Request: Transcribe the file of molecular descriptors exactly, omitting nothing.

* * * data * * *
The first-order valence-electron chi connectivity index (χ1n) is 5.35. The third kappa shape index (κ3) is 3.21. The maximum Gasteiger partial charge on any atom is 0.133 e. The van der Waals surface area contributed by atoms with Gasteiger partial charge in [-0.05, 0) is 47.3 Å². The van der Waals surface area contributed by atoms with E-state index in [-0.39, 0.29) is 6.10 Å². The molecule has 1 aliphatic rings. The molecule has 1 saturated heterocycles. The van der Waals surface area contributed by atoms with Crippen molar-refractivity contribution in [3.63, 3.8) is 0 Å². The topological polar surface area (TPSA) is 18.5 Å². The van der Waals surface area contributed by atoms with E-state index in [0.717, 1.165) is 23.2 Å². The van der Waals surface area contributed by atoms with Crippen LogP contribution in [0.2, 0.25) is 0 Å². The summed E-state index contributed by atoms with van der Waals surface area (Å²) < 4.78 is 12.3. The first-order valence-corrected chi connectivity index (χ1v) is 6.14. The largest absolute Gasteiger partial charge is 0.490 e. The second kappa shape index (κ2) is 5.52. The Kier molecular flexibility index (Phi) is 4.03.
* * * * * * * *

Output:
The first-order valence-electron chi connectivity index (χ1n) is 5.35. The third kappa shape index (κ3) is 3.21. The maximum Gasteiger partial charge on any atom is 0.133 e. The van der Waals surface area contributed by atoms with Gasteiger partial charge in [-0.05, 0) is 47.3 Å². The van der Waals surface area contributed by atoms with E-state index in [-0.39, 0.29) is 6.10 Å². The molecule has 1 aliphatic rings. The molecule has 1 saturated heterocycles. The van der Waals surface area contributed by atoms with Crippen molar-refractivity contribution in [3.63, 3.8) is 0 Å². The topological polar surface area (TPSA) is 18.5 Å². The van der Waals surface area contributed by atoms with E-state index in [0.717, 1.165) is 23.2 Å². The van der Waals surface area contributed by atoms with Crippen LogP contribution in [0.2, 0.25) is 0 Å². The summed E-state index contributed by atoms with van der Waals surface area (Å²) < 4.78 is 12.3. The first-order valence-corrected chi connectivity index (χ1v) is 6.14. The largest absolute Gasteiger partial charge is 0.490 e. The second kappa shape index (κ2) is 5.52. The Kier molecular flexibility index (Phi) is 4.03.